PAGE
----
Runners get asked all sorts of personal questions, starting usually with a query about basic sanity. Wait, that's not quite it . . . usually it starts with a statement, not a question.
"Nope," I reply, "except without a run, then I'm a crazy sonofagun. If I run, all the little floaty bits inside my head settle down instead of playing bumper cars with, you know, thoughts. Makes everything better."
This elicits one of those looks, with the more easily frightened sidling back a step, just in case. You can read their thoughts in the wide eyes. He's a runner. What other crazy crap is he into?
"How far do you run?"
"Not too far, usually. Maybe 3-4 miles some days, or 15 on trails if I'm out playing."
"Oh." Always a pause. "I could never do that." That's the typical comment. They're wrong, even if they don't know it. They could do it. Human beings are capable of so many great things and running is both the best and the least of them.
The other response I get is "I only run if I'm being chased by a bear" which really isn't at all sensible since a bear can sprint in excess of 30 mph. Not even Usain Bolt can out-sprint a bear. You're better off relying on a gun. Or, in my case, a pleasant disposition, and a squadron of harried-looking guardian angels desperate to find a better gig.
"So do you do marathons?"
This is were I get in trouble.
"Some, but I actually prefer longer stuff and smaller crowds."
Longer stuff takes a second to process. To most reasonable folks, a marathon is an already unreasonable distance to run. I mean, there are reasons why wheels, and bikes, and cars were invented and it wasn't to create full employment for union workers named Bubba or Ski. (If I were a politician, I just lost the Pennsylvania and Ohio votes. Fortunately, I have higher standards for myself.)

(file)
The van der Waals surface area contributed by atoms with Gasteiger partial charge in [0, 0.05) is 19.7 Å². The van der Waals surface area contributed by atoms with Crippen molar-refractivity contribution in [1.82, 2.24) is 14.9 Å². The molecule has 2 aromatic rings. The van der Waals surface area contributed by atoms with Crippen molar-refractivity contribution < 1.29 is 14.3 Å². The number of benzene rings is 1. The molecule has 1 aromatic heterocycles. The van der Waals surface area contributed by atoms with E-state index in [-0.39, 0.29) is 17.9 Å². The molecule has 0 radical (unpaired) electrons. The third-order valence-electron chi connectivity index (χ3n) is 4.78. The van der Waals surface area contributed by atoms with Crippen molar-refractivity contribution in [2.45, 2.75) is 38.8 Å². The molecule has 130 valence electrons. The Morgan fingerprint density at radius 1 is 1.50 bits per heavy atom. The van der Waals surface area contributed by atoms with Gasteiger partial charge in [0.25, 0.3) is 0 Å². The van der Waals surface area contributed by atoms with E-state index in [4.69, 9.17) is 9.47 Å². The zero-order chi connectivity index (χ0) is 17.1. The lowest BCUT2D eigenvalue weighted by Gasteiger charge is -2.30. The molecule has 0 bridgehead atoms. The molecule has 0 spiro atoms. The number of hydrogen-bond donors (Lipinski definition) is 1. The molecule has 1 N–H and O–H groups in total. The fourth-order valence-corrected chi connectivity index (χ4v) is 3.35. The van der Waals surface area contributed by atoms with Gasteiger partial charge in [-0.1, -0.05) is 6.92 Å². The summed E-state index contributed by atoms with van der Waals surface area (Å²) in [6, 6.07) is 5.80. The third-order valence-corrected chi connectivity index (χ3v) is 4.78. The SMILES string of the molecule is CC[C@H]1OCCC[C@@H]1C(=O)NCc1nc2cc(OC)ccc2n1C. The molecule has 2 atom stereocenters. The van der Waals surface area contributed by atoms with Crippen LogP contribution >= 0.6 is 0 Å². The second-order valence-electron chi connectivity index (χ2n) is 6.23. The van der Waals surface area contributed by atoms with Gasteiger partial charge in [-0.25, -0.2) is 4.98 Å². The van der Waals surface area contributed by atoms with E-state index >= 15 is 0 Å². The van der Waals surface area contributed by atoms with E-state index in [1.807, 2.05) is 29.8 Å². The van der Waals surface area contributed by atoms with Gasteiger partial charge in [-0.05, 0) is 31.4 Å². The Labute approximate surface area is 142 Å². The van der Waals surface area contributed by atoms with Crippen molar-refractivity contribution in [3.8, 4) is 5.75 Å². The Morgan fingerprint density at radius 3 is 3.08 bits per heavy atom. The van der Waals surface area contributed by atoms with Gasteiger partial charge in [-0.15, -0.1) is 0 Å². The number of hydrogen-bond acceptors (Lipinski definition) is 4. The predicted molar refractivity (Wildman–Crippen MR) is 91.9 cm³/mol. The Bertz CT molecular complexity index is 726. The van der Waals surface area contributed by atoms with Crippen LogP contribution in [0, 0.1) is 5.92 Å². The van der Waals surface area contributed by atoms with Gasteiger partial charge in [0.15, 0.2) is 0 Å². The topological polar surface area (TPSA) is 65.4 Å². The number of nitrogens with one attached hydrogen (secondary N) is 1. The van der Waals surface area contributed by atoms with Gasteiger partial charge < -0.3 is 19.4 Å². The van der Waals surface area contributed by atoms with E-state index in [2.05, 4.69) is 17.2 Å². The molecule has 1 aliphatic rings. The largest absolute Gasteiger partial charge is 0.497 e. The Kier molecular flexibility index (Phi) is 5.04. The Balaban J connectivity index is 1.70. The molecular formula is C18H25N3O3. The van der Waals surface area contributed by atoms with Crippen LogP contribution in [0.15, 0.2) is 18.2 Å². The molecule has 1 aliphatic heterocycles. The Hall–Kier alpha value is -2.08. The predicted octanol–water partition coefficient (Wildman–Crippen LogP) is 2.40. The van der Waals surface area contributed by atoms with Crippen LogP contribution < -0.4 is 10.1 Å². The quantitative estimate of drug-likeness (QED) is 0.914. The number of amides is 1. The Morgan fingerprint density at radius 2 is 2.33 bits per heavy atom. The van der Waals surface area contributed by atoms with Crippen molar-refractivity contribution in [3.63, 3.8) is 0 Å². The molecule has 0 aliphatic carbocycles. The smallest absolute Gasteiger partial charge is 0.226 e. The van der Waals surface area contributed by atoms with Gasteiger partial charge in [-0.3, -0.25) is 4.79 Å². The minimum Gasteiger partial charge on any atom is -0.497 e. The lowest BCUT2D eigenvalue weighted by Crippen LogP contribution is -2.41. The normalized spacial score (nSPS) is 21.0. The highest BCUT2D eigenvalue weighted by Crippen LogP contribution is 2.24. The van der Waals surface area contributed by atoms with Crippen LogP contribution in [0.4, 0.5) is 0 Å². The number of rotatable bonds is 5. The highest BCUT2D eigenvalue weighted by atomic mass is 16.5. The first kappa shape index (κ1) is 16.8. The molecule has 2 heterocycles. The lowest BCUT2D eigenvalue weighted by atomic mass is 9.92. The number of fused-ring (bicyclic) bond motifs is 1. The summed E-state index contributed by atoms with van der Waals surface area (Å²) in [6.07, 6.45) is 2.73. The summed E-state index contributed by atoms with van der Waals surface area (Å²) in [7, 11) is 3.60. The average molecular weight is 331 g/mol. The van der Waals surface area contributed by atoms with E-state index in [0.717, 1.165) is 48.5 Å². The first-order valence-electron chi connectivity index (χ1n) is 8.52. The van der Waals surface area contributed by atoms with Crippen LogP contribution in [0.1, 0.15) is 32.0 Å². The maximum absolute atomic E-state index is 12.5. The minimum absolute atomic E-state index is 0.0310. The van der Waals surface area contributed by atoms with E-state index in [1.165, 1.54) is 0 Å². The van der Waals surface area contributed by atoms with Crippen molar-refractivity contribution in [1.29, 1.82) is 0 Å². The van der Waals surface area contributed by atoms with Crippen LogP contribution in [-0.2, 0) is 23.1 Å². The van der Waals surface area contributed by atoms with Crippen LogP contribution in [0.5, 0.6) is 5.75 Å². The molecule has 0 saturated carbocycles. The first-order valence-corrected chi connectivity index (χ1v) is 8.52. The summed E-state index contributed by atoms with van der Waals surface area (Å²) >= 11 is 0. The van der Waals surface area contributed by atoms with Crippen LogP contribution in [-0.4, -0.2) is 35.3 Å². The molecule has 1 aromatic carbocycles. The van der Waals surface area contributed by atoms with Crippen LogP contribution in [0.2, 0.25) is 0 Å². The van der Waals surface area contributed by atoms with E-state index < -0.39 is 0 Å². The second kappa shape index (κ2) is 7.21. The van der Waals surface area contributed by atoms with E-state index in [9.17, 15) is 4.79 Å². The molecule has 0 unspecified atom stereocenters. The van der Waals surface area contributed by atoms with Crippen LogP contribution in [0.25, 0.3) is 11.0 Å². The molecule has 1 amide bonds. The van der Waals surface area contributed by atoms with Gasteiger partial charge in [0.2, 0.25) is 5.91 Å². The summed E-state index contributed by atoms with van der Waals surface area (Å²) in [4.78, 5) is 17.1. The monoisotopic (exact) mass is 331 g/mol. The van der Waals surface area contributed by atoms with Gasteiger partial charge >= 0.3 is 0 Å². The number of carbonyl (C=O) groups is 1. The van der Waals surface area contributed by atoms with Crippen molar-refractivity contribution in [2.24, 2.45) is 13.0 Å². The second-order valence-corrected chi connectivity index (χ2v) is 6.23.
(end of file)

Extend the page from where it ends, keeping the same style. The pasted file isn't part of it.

"So, what's the farthest you've run?"
"101.43 miles in 22 and three-quarter hours." My turn to pause. "It was a track race in San Diego."
Truth. My longest run ever took me 400-plus laps around the same track and deposited me exactly where I started, with tired legs and one small blister. I didn't say I was sensible.
Now it's back to them. They still are puzzling out which made less sense, running for nearly 24 hours or doing it on a track. The skittish ones will quiet down at this point, and try to avoid eye contact. That's what they do with the buzz-cut crazy man on the corner of Thain and G streets who pummels the air with his hands as he shouts at the passing cars. The brave ones have to know.
"Damned if I know."
"Are you competitive?" This one gets delivered with a frank look of confusion. There's got to be a reason.
The look on their faces is pure relief and a smidge of faith in the universe is restored.
"I guess it makes sense to run if you're good at it." They don't really mean it, but it at least fits. Running isn't a practical activity, leads to sweat and getting teased by shouts of "Run, Forest, Run!"
"Oh, I pretty much stink at running."
Eyes spring wide and stare. I continue, hoping to clarify.
"I'm way too tall, way too broad for a runner. Plus, I don't breathe to well." I say all this with a rueful smile. It's all true, every word. I'm 6'3" and 180 pounds. Too big. The good runners are 5'8" and 135 and don't use an inhaler."
By now, they've resigned themselves to the idea that for the foreseeable future, be it 10 minutes or 2 hours, they're stuck with a loon. Still, there's one more stab at getting to the heart of the crazy that is me.
"So why do you do it?"
Fun, in this case, might be a relative term, kind of like-and maybe related to-crazy.